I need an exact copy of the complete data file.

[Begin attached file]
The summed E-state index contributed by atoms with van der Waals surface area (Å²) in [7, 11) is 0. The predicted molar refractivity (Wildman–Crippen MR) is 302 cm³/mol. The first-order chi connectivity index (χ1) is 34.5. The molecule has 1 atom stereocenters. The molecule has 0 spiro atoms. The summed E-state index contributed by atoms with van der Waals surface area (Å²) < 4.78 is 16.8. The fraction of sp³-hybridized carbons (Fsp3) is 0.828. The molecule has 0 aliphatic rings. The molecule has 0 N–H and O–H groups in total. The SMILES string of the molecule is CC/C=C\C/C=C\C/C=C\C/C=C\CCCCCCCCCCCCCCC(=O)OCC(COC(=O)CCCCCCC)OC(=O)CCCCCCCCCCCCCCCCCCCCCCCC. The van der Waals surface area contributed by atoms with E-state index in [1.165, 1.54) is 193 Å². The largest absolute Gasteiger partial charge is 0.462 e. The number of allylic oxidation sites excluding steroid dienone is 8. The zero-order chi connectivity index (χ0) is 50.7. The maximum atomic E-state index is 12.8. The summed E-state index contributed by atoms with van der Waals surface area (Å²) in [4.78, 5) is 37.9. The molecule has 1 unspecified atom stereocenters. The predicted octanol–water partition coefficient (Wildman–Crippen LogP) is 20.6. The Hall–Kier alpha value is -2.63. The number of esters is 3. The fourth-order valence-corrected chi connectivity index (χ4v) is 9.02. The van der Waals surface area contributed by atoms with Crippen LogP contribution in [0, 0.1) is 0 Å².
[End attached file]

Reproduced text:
The summed E-state index contributed by atoms with van der Waals surface area (Å²) in [7, 11) is 0. The predicted molar refractivity (Wildman–Crippen MR) is 302 cm³/mol. The first-order chi connectivity index (χ1) is 34.5. The molecule has 1 atom stereocenters. The molecule has 0 spiro atoms. The summed E-state index contributed by atoms with van der Waals surface area (Å²) < 4.78 is 16.8. The fraction of sp³-hybridized carbons (Fsp3) is 0.828. The molecule has 0 aliphatic rings. The molecule has 0 N–H and O–H groups in total. The SMILES string of the molecule is CC/C=C\C/C=C\C/C=C\C/C=C\CCCCCCCCCCCCCCC(=O)OCC(COC(=O)CCCCCCC)OC(=O)CCCCCCCCCCCCCCCCCCCCCCCC. The van der Waals surface area contributed by atoms with E-state index in [1.165, 1.54) is 193 Å². The largest absolute Gasteiger partial charge is 0.462 e. The number of allylic oxidation sites excluding steroid dienone is 8. The zero-order chi connectivity index (χ0) is 50.7. The maximum atomic E-state index is 12.8. The summed E-state index contributed by atoms with van der Waals surface area (Å²) in [4.78, 5) is 37.9. The molecule has 1 unspecified atom stereocenters. The predicted octanol–water partition coefficient (Wildman–Crippen LogP) is 20.6. The Hall–Kier alpha value is -2.63. The number of esters is 3. The fourth-order valence-corrected chi connectivity index (χ4v) is 9.02. The van der Waals surface area contributed by atoms with Crippen LogP contribution in [0, 0.1) is 0 Å².